|Birth: ||Sep. 5, 1873|
New York County
New York, USA
|Death: ||Mar. 1, 1942|
Distinguished American military officer, engineer, inventor and notable yachtsman. Second son of Cornelius Vanderbilt II (1843-1899), and Alice Claypoole Gwynne Vanderbilt (1845-1934); great-grandson, and namesake, of 'Commodore' Cornelius Vanderbilt (1794-1877) ~ founder of the family fortune. Cornelius III, affectionately called "Neily" by the family, was educated at St. Paul's School, Concord, New Hampshire, and Yale University; graduating with the degrees of Bachelor of Arts in 1895, Bachelor of Philosophy in 1898, and that of Mechanical Engineer in 1899.
Entering the motive engineering department of the New York Central Railroad, the family's principal investment, he designed improvements for locomotives and freight cars resulting in significant increases of fuel efficiency and revenue for the rail line, and the patents on his inventions brought him substantial royalty income. His study of the Metro systems of London and Paris enabled him to improve on New York City's subway system; entering into partnership with August Belmont, Jr. to incorporate the Interborough Rapid Transit Company in April, 1902.
A member of the military for three decades he fought in the border wars with Mexico, and in World War I was commander of the 102nd Engineers overseas, rising to the rank of Brigadier General; earning the Distinguished Service Medal; the New York State Conspicuous Service Medal; the Belgian 'Commander of the Order of the Crown'; and was made 'Commander of the Legion of Honor' of France. Serving as Brigadier General of the New York organized reserve until 1935 when he requested to be relieved of his duties due to the increased pressure of his business responsibilities.
A businessman of broad interests, in the early part of the 20th century, he was on the boards of directors of many corporations including railroads, insurance companies, and financial institutions. A 'Commodore' of the New York Yacht Club, 1903 to 1908, of which he became a member in 1891, General Vanderbilt devoted his private life to yachting ~ piloting his own craft across the Atlantic to take part in regattas in England and Germany. His "North Star" was the most famed of his many yachts, and on which he entertained the rulers and nobility of Britain and Europe. In earlier years his sloop "Aurora" won the King Edward VII Cup for the New York Yacht Club; his schooner yacht "Atlantic" won the transatlantic race for a cup offered by Kaiser Wilhelm II. Vanderbilt formed a firm friendship with the Kaiser, as well as with Kings Edward VII and George V of Great Britain, entertaining them aboard the "North Star" at naval regattas at Kiel, and Cowes. Prominent socially, every year when the annual compilation of club members of New York was made, he was listed as a member of nearly twenty clubs ~ which was usually the greatest figure for any individual.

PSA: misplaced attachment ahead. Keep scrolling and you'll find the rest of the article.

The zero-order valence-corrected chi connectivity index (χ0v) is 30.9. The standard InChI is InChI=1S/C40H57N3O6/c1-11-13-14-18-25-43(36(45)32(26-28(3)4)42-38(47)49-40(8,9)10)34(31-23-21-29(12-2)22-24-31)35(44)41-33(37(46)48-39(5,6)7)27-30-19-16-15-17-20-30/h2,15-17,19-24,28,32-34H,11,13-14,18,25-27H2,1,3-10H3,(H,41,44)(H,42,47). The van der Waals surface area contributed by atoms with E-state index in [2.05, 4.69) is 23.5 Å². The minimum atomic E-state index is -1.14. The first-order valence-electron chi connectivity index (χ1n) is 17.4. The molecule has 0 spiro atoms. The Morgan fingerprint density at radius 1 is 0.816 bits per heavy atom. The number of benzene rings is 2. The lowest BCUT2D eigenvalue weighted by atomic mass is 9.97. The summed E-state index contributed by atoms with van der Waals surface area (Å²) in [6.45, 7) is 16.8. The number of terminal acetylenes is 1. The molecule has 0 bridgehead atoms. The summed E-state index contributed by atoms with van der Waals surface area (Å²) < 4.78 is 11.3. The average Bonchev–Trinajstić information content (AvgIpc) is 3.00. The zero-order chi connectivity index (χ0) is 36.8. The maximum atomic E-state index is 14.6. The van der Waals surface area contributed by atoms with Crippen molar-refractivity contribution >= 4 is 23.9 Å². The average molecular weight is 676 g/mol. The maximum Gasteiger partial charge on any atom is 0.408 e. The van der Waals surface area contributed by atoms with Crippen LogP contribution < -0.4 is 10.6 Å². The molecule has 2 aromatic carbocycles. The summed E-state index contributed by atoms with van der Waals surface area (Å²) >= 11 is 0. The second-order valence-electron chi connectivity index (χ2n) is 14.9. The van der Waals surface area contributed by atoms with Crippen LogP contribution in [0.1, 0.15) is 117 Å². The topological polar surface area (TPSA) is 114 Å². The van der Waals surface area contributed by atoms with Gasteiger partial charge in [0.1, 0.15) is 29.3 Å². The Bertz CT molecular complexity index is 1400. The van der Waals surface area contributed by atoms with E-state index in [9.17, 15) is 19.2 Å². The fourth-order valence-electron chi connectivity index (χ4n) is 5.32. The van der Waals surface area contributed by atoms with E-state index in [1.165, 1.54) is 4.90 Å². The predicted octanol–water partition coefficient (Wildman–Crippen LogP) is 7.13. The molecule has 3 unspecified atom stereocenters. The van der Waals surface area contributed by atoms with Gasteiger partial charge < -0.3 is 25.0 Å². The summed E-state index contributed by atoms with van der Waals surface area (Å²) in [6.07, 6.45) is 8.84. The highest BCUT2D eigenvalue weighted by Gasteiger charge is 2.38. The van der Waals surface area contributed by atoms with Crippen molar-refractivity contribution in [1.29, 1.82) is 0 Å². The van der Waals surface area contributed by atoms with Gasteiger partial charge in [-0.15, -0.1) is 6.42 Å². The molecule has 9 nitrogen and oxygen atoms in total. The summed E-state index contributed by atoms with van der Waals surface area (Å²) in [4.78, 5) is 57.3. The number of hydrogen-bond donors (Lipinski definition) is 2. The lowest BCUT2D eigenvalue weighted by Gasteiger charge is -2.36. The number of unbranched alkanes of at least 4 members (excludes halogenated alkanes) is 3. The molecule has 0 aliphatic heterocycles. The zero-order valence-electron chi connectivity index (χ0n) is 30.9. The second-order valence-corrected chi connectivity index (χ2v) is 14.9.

Suffering from a heart ailment during the lasts months of his life, he succumbed to a cerebral hemorrhage aboard the yacht "Ambassadress" on Biscayne Bay in Miami, at the age of 68. Funeral services were held at Saint Thomas' Church on Fifth Avenue, in New York City, and were attended by over one thousand persons including military and civic leaders, and representatives of New York society, and the General's business interests. Entombment took place in the Vanderbilt Mausoleum on Staten Island, in a vault adjacent to those of his immediate family.
Grace Graham Wilson Vanderbilt (1870 - 1953)*
New York, USA
Plot: Vanderbilt Mausoleum
Created by: Robert Bruce
Record added: Aug 14, 2007
Find A Grave Memorial# 20945950
Added: Mar. 10, 2013
Honoring Brigadier General Cornelius Vanderbilt III on this Anniversary of his passing ~ as he appeared as Grand Marshal of the Army Day Parade on Fifth Avenue, in 1936.|
Added: Mar. 1, 2013
In memory of Brigadier General Cornelius Vanderbilt on this Anniversary of his birth. As he appeared at Newport, Rhode Island in 1925.|
Added: Sep. 5, 2012
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